Global financial turmoil often overrode supply fundamentals, leading to frequent and unpredictable price swings, which also affected other commodities. Continued strength in crude oil prices and further dollar weakness had an impact. Ocean freight rates initially strengthened further before moving down on reports of possible reduced industrial activity in China ahead of the Olympic Games.
Global wheat prices were above $440 a tonne on March 27, after peaking to over $520 a tonne. IGC forecasts that global grain output in 2008 would be 1,694 tonne, an increase of 32 million tonne.
World wheat production would be at 646 million tonne, an increase of 42 million tonne over the previous year, due to a 2.5% increase in area under cultivation. Global prices of maize were around $240 a tonne by March 27. IGC forecasts global maize output to decline by 20 million tonne to 748 million tonne, while barley output would increase 10% to 148 million tonne.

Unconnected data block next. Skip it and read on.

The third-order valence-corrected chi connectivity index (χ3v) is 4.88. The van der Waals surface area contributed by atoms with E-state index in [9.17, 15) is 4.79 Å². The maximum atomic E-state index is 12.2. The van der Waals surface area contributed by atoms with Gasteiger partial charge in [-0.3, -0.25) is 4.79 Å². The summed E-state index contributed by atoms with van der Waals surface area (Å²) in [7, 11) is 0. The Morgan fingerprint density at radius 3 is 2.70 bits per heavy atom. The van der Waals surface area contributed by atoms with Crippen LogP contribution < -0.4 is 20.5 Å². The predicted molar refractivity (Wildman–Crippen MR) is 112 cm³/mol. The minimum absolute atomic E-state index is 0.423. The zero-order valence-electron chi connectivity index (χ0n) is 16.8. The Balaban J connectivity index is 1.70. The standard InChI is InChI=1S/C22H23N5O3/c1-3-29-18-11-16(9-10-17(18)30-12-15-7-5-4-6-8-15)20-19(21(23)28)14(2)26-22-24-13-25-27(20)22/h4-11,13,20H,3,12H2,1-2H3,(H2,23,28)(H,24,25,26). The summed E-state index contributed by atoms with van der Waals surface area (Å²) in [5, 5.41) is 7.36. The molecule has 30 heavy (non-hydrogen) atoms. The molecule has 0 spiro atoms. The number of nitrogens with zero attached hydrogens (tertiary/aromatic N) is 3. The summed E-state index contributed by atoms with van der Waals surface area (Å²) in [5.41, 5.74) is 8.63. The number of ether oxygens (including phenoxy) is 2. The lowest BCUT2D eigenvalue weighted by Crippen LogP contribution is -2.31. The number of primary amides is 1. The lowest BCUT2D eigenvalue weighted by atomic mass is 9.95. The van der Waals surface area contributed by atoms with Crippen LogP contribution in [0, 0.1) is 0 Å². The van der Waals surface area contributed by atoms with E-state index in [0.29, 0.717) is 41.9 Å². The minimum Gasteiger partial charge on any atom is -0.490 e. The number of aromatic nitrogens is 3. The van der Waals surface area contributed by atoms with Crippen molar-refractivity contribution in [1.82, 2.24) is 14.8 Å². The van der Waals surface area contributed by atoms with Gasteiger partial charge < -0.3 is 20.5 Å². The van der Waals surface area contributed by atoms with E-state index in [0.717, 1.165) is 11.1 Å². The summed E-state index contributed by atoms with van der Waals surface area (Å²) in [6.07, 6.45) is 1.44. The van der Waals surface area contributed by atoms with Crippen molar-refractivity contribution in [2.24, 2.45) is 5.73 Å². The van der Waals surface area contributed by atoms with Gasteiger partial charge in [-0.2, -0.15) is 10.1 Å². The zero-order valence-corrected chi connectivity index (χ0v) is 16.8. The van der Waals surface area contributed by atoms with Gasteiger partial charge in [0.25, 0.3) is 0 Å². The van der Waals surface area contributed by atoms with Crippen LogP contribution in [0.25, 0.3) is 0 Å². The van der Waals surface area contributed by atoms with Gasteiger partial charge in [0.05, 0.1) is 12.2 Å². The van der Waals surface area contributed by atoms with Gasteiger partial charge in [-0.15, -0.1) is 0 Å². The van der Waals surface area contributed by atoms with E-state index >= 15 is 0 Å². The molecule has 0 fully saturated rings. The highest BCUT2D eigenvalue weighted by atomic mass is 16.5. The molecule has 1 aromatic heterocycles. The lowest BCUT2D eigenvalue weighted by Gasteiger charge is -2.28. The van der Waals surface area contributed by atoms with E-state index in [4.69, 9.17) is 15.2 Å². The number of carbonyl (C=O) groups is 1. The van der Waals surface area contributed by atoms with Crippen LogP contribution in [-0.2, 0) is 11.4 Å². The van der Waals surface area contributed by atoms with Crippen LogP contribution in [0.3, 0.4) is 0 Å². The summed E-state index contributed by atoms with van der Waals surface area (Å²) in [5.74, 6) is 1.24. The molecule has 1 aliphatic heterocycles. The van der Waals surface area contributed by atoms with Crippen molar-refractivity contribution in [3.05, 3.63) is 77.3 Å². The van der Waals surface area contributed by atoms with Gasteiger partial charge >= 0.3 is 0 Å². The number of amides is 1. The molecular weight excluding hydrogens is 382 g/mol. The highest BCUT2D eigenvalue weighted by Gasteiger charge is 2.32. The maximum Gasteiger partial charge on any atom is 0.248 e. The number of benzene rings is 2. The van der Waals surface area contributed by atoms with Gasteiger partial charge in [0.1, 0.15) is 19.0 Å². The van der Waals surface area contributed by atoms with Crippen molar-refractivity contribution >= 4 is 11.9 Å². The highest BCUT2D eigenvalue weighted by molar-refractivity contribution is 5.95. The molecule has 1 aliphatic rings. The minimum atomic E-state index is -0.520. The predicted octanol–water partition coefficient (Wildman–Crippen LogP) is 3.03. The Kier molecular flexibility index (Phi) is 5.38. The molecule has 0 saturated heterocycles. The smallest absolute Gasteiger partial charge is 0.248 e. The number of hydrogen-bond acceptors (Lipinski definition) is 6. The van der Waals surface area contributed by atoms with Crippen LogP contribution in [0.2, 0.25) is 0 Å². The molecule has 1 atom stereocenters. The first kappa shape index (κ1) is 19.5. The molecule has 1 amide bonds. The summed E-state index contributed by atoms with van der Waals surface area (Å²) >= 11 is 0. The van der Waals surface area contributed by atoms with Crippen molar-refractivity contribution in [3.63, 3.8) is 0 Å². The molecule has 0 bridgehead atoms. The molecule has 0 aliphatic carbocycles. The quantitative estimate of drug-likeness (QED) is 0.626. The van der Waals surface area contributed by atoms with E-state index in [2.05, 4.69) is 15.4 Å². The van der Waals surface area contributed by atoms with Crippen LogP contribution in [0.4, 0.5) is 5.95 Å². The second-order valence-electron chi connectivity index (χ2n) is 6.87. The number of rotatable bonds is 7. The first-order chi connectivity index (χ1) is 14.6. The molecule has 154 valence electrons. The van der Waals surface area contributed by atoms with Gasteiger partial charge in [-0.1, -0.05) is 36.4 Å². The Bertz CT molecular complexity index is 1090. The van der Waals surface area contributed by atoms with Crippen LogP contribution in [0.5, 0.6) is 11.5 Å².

According to estimates, India has achieved record grain production of 219.32 million in 2007-08, including 94.08 million tonne rice, 74.81 million tonne wheat, 36.09 million tonne coarse cereals, and 14.34 million tonne pulses. Cotton output is estimated at 23.38 million bales of 170 kg each, an all-time record. Oilseeds output is estimated at 27.16 million tonne.
Experts believe that the market manipulation is the cause for rising prices. At the global level there are few players who dictate the prices.
Does the farmer benefit from the price rise The payments made by the the Canadian Wheat Board show that the farmers were paid between $ 260 to $ 284 a tonne for various qualities of non-durum wheat, while the global price for wheat peaked to over $ 520 a tonne. In India farmers were paid Rs 850 a quintal while wheat was imported at Rs 1650 a quintal.